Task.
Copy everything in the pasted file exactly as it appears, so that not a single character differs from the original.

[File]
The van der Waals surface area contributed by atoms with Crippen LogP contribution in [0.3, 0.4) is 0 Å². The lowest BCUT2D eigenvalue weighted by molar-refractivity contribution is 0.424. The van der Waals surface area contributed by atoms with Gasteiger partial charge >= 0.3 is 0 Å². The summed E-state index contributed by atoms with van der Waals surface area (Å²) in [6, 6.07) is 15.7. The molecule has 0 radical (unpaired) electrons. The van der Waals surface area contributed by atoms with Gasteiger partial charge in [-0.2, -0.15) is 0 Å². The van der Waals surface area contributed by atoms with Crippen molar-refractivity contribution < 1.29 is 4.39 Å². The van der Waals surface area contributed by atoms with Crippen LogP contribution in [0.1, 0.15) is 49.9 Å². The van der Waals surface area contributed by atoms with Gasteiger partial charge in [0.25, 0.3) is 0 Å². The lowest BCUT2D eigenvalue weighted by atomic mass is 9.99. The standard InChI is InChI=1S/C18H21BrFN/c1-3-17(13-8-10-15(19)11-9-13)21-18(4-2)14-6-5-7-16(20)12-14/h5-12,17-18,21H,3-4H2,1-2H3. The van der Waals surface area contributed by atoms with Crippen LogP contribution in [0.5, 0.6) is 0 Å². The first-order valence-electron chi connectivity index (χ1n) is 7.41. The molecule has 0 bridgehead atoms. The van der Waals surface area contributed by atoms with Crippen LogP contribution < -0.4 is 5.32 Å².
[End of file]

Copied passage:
The van der Waals surface area contributed by atoms with Crippen LogP contribution in [0.3, 0.4) is 0 Å². The lowest BCUT2D eigenvalue weighted by molar-refractivity contribution is 0.424. The van der Waals surface area contributed by atoms with Gasteiger partial charge >= 0.3 is 0 Å². The summed E-state index contributed by atoms with van der Waals surface area (Å²) in [6, 6.07) is 15.7. The molecule has 0 radical (unpaired) electrons. The van der Waals surface area contributed by atoms with Gasteiger partial charge in [-0.2, -0.15) is 0 Å². The van der Waals surface area contributed by atoms with Crippen molar-refractivity contribution < 1.29 is 4.39 Å². The van der Waals surface area contributed by atoms with Crippen LogP contribution in [0.1, 0.15) is 49.9 Å². The van der Waals surface area contributed by atoms with Gasteiger partial charge in [0.25, 0.3) is 0 Å². The lowest BCUT2D eigenvalue weighted by atomic mass is 9.99. The standard InChI is InChI=1S/C18H21BrFN/c1-3-17(13-8-10-15(19)11-9-13)21-18(4-2)14-6-5-7-16(20)12-14/h5-12,17-18,21H,3-4H2,1-2H3. The van der Waals surface area contributed by atoms with Crippen LogP contribution in [0.5, 0.6) is 0 Å². The first-order valence-electron chi connectivity index (χ1n) is 7.41. The molecule has 0 bridgehead atoms. The van der Waals surface area contributed by atoms with Crippen LogP contribution < -0.4 is 5.32 Å².